Is Throat Cancer Curable?
Surgery and/or radiation treatment may be used to treat early-stage malignancies of the throat since they are tiny, localized, and highly curable when treated early.
Malignancies in the early stages include those in stages I, II, and III and certain stage IV cancers. At the beginning of the stage, the tumor is only 2 centimeters (about 1 inch) in size and has not spread to nearby lymph nodes.
Throat malignancies develop in the organs that aid in the functions of swallowing, speaking, and breathing. Approximately half of these cancers occur in the throat itself, which is the tube that runs from below your nose to the base of your neck.
It is sometimes referred to as the “pharynx.” The rest of the process begins in the voice box, often known as the “larynx.” These illnesses tend to spread rapidly.
Types of Throat Cancer
A broad phrase that refers to cancer that develops in the throat is pharyngeal cancer, or in the voice box is laryngeal cancer, laryngeal cancer.
Even though most throat cancers use the same kinds of cells, particular terminology distinguishes the throat portion where cancer began.
- The nasopharynx is where nasopharyngeal cancer originates–the region of your throat that is behind the nose.
- The oropharynx is where oropharyngeal cancer originates–the area behind your mouth that contains your tonsils.
- The hypopharynx (larynx) is where hypopharyngeal cancer (laryngopharyngeal cancer) originates–the lower part of your throat, just above your esophagus and windpipe.
- Glottic cancer manifests itself in the vocal cords.
- Supraglottic cancer begins in the upper section of the voice box; cancer develops and involves epiglottitis, the cartilage that prevents food from entering the windpipe.
- Subglottic cancer begins underneath your vocal cords, in your lower voice box.
What Is the First Sign of Throat Cancer?
The following are examples of signs and symptoms of throat cancer:
- Hoarseness or inability to talk are examples of changes in your voice.
- Having trouble swallowing
- Experiencing ear discomfort
- A bump or pain that won’t go away on its own
- A painful throat
- Loss of weight
A doctor’s visit should be scheduled immediately if you notice any new signs and symptoms that are persistent.
Because most throat cancer symptoms are not specific to cancer, your throat cancer surgeon will likely investigate other, more common causes of your symptoms before considering cancer as a possible reason.
What does throat cancer feel like?
Depending on where the disease is located, the signs of throat cancer might differ. For example, a palpable lump may develop in the neck because of this condition. However, this is not usually the case.
In addition, it’s crucial to remember that neck lumps are often connected with upper respiratory illnesses, such as sore throat, and may not always signal the existence of cancer.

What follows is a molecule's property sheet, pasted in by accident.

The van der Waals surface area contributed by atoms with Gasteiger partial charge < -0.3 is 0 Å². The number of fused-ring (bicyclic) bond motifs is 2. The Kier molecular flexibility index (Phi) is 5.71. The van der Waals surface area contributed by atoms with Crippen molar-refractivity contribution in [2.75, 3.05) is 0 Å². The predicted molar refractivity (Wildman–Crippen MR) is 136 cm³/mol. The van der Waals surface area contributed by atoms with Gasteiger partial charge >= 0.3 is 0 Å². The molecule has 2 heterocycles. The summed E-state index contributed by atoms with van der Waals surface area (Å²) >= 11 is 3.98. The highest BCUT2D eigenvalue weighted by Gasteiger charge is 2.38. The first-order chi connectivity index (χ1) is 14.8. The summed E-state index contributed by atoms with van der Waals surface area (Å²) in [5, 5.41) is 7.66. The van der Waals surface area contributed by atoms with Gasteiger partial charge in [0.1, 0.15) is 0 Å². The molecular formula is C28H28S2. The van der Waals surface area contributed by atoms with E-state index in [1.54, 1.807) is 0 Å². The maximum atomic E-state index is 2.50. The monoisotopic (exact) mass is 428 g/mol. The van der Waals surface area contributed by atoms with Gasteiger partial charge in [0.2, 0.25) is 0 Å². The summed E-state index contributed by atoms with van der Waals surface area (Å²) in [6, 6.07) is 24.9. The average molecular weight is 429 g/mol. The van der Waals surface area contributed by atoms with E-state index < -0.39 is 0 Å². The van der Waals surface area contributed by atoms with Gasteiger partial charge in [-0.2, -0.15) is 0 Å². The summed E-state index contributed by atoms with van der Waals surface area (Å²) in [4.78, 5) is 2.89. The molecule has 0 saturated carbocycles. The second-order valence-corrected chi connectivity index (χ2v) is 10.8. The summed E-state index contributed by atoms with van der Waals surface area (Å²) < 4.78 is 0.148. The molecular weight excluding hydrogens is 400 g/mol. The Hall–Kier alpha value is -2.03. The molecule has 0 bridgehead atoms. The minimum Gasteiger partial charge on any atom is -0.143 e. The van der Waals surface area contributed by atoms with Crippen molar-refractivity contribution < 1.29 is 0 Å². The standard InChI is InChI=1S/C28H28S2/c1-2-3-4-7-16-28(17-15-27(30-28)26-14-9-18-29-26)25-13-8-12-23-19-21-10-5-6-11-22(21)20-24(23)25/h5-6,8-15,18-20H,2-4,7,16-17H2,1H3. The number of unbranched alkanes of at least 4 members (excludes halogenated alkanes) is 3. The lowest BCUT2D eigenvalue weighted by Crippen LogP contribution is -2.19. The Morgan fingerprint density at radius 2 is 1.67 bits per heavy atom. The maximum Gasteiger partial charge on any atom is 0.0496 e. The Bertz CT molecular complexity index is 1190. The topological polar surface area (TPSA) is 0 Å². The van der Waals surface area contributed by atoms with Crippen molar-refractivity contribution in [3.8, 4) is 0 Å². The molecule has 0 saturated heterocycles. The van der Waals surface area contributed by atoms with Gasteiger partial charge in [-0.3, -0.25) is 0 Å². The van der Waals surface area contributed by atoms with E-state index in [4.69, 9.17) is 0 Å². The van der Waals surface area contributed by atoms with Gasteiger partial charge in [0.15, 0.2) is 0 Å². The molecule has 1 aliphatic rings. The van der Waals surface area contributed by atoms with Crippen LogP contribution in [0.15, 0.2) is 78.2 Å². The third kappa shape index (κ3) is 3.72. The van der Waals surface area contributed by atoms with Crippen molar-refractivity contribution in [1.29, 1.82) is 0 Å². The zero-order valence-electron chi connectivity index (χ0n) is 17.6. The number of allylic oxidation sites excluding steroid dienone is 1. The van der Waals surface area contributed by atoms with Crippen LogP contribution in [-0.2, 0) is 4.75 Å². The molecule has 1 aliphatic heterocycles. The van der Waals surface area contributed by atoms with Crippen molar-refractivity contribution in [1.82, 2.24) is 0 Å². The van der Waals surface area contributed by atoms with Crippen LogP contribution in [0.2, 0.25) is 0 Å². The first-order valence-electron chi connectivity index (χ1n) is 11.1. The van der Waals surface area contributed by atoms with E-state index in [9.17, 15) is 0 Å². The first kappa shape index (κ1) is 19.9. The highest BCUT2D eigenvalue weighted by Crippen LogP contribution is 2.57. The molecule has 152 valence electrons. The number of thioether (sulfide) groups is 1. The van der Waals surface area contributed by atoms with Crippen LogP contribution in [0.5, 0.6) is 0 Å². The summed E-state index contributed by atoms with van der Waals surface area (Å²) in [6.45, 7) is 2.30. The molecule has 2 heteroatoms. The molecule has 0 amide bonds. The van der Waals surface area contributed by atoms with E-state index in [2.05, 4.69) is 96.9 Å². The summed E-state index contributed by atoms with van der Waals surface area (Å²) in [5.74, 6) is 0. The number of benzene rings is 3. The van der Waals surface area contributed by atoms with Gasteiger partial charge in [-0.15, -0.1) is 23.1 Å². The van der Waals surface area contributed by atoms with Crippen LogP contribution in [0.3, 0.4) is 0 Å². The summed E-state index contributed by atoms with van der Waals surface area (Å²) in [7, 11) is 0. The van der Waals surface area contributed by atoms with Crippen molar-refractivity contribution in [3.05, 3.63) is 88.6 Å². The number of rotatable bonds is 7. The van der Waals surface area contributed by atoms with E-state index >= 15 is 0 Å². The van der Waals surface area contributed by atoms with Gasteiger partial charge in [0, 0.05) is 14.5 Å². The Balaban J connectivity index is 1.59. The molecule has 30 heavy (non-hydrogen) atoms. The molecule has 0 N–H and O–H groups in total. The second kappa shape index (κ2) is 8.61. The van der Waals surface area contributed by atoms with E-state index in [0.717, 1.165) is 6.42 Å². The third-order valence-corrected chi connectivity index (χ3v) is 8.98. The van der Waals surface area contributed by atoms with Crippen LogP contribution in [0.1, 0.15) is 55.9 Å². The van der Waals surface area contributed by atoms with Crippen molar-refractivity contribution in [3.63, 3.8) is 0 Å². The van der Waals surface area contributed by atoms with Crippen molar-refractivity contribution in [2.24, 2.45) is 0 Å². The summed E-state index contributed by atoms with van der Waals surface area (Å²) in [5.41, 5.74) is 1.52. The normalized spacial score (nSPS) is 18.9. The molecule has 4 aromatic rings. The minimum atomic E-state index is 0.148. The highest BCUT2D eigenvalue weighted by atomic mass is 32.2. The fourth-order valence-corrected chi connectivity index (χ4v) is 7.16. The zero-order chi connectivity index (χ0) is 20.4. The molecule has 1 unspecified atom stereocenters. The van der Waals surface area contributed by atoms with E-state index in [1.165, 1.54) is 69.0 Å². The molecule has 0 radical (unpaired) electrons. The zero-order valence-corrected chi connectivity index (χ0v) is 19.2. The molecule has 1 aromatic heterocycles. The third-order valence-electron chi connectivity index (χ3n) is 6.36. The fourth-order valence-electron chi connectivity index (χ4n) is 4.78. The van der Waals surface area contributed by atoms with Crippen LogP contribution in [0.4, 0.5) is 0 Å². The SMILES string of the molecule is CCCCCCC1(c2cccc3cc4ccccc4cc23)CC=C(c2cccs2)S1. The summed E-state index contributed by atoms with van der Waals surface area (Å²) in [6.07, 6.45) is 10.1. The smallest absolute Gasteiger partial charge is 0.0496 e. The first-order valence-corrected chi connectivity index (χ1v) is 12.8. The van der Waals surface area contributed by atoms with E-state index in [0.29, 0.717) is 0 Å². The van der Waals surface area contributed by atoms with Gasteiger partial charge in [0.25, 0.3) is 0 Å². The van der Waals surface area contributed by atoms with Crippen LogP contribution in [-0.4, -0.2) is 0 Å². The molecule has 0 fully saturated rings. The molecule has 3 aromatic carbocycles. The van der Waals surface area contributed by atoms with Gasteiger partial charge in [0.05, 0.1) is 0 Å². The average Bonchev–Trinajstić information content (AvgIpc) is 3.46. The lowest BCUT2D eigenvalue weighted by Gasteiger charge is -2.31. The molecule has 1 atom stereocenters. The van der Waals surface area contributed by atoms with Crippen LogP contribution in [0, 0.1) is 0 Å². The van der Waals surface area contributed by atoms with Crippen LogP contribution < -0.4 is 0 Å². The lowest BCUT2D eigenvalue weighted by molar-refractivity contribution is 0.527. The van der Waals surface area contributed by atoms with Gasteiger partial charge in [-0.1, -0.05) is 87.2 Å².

It turns out that these lumps are lymph nodes that have been temporarily swollen because of the immune system’s response to an infection.
The lymph nodes recover to their usual size, and the lumps disappear when the infection has been cleared completely.
On the other hand, a lump that appears without an infection or that remains for a long time after an infection has resolved may be a symptom of throat cancer.
How long can you live with throat cancer?
A relative survival rate compares the survival rates of patients with the same kind and stage of cancer to the overall survival rates of the general population.
Example: If the 5-year relative survival rate for a specific stage of laryngeal or hypopharyngeal cancer is 80 percent, that means people who have that cancer are on average about 80 percent as likely as people who do not have that cancer to live for at least five years after being diagnosed with the disease.
Also, Read- Detect Throat Cancer early
The therapy for throat cancer is determined by the location of the tumor, its size, and its stage at the time of diagnosis. Tumors may be removed surgically using microscopes and lasers, surgical robots, or what is known as a conventional treatment, in which we remove them via an incision in the neck.
Tumors can also be eliminated using radiation therapy. In advanced situations, the surgeon will additionally remove any lymph nodes that may have been affected by the cancer’s spread. Radiation, either with or without chemotherapy, is a non-surgical alternative.
If you find any unusual symptoms, consult our expert surgeons to get a second opinion.
Dr. Amit Chakraborty
Dr. Amit Chakraborty is a Surgical Oncologist in Girgaon, Mumbai and has an experience of 15 years in this field. He is a well known cancer specialist with an expertise in diagnosing and treating head and neck cancer.